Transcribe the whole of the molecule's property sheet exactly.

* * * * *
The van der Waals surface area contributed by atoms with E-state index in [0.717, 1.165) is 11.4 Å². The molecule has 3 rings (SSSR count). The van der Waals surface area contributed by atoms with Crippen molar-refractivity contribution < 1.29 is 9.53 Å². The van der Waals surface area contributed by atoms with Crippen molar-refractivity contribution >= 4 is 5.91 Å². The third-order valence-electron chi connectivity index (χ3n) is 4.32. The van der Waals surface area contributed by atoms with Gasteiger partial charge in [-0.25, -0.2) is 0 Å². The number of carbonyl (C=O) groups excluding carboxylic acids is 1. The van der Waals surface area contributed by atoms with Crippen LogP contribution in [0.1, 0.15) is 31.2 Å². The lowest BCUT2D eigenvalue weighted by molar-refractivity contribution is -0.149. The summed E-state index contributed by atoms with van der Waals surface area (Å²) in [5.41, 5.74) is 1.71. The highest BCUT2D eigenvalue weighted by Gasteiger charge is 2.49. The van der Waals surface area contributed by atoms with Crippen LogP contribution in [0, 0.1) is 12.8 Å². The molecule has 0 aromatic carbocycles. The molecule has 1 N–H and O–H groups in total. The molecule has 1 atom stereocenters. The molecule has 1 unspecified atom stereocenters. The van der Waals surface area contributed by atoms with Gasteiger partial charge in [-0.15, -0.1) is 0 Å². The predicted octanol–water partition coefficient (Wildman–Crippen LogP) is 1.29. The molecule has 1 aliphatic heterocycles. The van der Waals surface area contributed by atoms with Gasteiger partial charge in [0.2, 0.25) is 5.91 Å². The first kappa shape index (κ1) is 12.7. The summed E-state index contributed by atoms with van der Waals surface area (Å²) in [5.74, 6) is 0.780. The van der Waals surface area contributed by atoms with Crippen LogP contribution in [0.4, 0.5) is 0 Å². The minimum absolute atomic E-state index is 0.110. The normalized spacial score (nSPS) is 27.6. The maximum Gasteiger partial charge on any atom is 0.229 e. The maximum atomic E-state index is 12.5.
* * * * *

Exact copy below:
The van der Waals surface area contributed by atoms with E-state index in [0.717, 1.165) is 11.4 Å². The molecule has 3 rings (SSSR count). The van der Waals surface area contributed by atoms with Crippen molar-refractivity contribution < 1.29 is 9.53 Å². The van der Waals surface area contributed by atoms with Crippen molar-refractivity contribution >= 4 is 5.91 Å². The third-order valence-electron chi connectivity index (χ3n) is 4.32. The van der Waals surface area contributed by atoms with Gasteiger partial charge in [-0.25, -0.2) is 0 Å². The number of carbonyl (C=O) groups excluding carboxylic acids is 1. The van der Waals surface area contributed by atoms with Crippen LogP contribution in [0.1, 0.15) is 31.2 Å². The lowest BCUT2D eigenvalue weighted by molar-refractivity contribution is -0.149. The summed E-state index contributed by atoms with van der Waals surface area (Å²) in [5.41, 5.74) is 1.71. The highest BCUT2D eigenvalue weighted by Gasteiger charge is 2.49. The van der Waals surface area contributed by atoms with Crippen LogP contribution in [0, 0.1) is 12.8 Å². The molecule has 0 aromatic carbocycles. The molecule has 1 N–H and O–H groups in total. The molecule has 1 atom stereocenters. The molecule has 1 unspecified atom stereocenters. The van der Waals surface area contributed by atoms with Gasteiger partial charge in [-0.15, -0.1) is 0 Å². The predicted octanol–water partition coefficient (Wildman–Crippen LogP) is 1.29. The molecule has 1 aliphatic heterocycles. The van der Waals surface area contributed by atoms with Gasteiger partial charge in [0.2, 0.25) is 5.91 Å². The first kappa shape index (κ1) is 12.7. The summed E-state index contributed by atoms with van der Waals surface area (Å²) in [5.74, 6) is 0.780. The van der Waals surface area contributed by atoms with Crippen LogP contribution in [0.4, 0.5) is 0 Å². The minimum absolute atomic E-state index is 0.110. The normalized spacial score (nSPS) is 27.6. The maximum Gasteiger partial charge on any atom is 0.229 e. The maximum atomic E-state index is 12.5.